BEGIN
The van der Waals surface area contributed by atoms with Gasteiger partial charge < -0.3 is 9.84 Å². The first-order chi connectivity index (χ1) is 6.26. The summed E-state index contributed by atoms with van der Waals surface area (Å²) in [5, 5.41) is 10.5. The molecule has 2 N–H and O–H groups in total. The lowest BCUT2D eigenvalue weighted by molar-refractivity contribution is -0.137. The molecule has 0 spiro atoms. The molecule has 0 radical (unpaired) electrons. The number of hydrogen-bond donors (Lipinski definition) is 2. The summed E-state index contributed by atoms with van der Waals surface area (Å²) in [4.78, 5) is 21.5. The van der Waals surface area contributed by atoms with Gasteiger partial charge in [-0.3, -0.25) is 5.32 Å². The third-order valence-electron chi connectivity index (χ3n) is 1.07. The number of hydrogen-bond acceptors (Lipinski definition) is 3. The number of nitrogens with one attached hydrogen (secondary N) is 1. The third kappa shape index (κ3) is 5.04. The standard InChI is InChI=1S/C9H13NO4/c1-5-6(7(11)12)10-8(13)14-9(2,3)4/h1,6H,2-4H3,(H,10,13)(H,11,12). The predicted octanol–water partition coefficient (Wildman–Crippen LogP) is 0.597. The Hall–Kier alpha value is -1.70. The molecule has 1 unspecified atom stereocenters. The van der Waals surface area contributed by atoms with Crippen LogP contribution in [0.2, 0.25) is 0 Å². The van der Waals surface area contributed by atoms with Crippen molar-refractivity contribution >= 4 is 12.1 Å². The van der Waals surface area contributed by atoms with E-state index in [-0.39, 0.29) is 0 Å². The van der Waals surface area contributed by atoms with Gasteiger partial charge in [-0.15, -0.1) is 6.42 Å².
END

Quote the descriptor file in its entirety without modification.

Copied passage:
The van der Waals surface area contributed by atoms with Gasteiger partial charge < -0.3 is 9.84 Å². The first-order chi connectivity index (χ1) is 6.26. The summed E-state index contributed by atoms with van der Waals surface area (Å²) in [5, 5.41) is 10.5. The molecule has 2 N–H and O–H groups in total. The lowest BCUT2D eigenvalue weighted by molar-refractivity contribution is -0.137. The molecule has 0 spiro atoms. The molecule has 0 radical (unpaired) electrons. The number of hydrogen-bond donors (Lipinski definition) is 2. The summed E-state index contributed by atoms with van der Waals surface area (Å²) in [4.78, 5) is 21.5. The van der Waals surface area contributed by atoms with Gasteiger partial charge in [-0.3, -0.25) is 5.32 Å². The third-order valence-electron chi connectivity index (χ3n) is 1.07. The number of hydrogen-bond acceptors (Lipinski definition) is 3. The number of nitrogens with one attached hydrogen (secondary N) is 1. The third kappa shape index (κ3) is 5.04. The standard InChI is InChI=1S/C9H13NO4/c1-5-6(7(11)12)10-8(13)14-9(2,3)4/h1,6H,2-4H3,(H,10,13)(H,11,12). The predicted octanol–water partition coefficient (Wildman–Crippen LogP) is 0.597. The Hall–Kier alpha value is -1.70. The molecule has 1 unspecified atom stereocenters. The van der Waals surface area contributed by atoms with Crippen LogP contribution in [0.2, 0.25) is 0 Å². The van der Waals surface area contributed by atoms with Crippen molar-refractivity contribution >= 4 is 12.1 Å². The van der Waals surface area contributed by atoms with E-state index in [-0.39, 0.29) is 0 Å². The van der Waals surface area contributed by atoms with Gasteiger partial charge in [-0.15, -0.1) is 6.42 Å².